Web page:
The data required for carrying out these studies are generally disparate, lack interoperability, or just plain missing (data about consumption and prices, macro- and micro-nutritional composition, toxicological data and data to analyse life cycles). One of the goals of the study is to create a platform that would bring together databases from different disciplines on questions of sustainability and the quality of food systems, particularly concerning complementarity between animal and vegetable products. The goal is to make information accessible and identify where data is missing, but also to find out how to get (or create) new information and define rules for using it to spawn new research programmes. Lastly, the right computing tools will have to be developed to exploit and pair data.

Identifying what determines preferences for animal- and vegetable-based products

Beyond questions designed to describe food behaviours in a population, factors that determine preferences for animal- and vegetable-based products will be explored. The goal is to gain a better understanding of where perception and preferences for animal products and meat come from and how they evolve, compared with vegetable products. The role these processes play when one type of food is substituted for another will also be studied. To achieve this, researchers will have to look at how sensorial, emotional and cognitive responses among consumers are established, how flexible they are, and how they differ from one individual to another depending on food and diets rich in animal or vegetable products, and on shifts from one to the other. The role different food characteristics such as composition, fat content, protein content and texture play in perception and in consumer choices, and the role of psycho-emotional aspects, conditioning processes and socio-economic factors, will also be identified.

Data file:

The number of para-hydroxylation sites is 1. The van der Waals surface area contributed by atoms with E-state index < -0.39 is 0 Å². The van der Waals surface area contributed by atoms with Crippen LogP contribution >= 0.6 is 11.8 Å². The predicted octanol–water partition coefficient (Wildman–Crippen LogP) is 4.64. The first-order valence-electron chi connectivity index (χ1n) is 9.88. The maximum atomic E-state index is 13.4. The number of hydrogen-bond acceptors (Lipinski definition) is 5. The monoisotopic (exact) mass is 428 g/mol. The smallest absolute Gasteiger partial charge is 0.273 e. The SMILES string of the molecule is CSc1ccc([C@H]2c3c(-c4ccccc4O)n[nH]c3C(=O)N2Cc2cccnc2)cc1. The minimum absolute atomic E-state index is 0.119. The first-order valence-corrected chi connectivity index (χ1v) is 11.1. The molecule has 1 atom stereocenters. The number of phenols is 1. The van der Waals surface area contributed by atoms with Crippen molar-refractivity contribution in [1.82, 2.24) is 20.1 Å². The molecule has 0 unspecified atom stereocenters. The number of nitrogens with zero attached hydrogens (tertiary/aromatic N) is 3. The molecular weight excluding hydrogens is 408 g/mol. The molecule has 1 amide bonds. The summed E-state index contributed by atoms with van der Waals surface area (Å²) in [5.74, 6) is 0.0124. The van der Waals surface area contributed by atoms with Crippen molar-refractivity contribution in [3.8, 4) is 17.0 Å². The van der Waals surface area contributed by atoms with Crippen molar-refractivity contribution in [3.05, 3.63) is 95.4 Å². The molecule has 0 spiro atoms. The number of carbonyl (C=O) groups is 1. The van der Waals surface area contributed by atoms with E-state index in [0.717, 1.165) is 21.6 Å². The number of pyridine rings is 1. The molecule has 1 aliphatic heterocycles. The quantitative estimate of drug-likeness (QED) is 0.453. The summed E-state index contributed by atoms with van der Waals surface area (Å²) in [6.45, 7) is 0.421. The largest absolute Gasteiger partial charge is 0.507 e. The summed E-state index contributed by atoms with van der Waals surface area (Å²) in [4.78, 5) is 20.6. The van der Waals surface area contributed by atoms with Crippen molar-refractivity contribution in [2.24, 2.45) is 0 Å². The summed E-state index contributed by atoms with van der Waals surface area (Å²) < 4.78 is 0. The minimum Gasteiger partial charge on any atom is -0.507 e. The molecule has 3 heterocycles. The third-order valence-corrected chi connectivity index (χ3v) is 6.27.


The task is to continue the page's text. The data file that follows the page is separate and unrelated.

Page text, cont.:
Building a food offer rich in pulses

In France and Europe, the portion of plant-derived protein in diets represents a mere 35 to 40% of total protein intake. To increase this portion, scientific and technical stumbling blocks must be overcome across the entire industry, to be able to offer a diet more in line with nutritional recommendations. In addition to researching factors that determine food choices and individual food preferences, the primary goal of this project is to  acquire general knowledge, by way of  experiments across several sectors, that will lead to new concepts and methods for building a food offer rich in pulses. The new offer should satisfy nutritional, health and organoleptic needs, and allow for the efficient use of resources from production through to consumption.

Public policy

Public policy levers designed to orient consumers to diets that are more environmentally-friendly and make wise use of resources will be assessed based on two major research approaches. The first will focus on animal products and seeks to define public policy in such a way as to orient individual consumers to animal products that have a smaller footprint in terms of resources and the environment. The second involves a more radical change in protein consumption, which comes at a greater cost to consumers, and seeks to identify the most relevant complementarities between animal and vegetable products in order to determine what actions should be taken to make the best use of resources, and which are the most environmentally-friendly.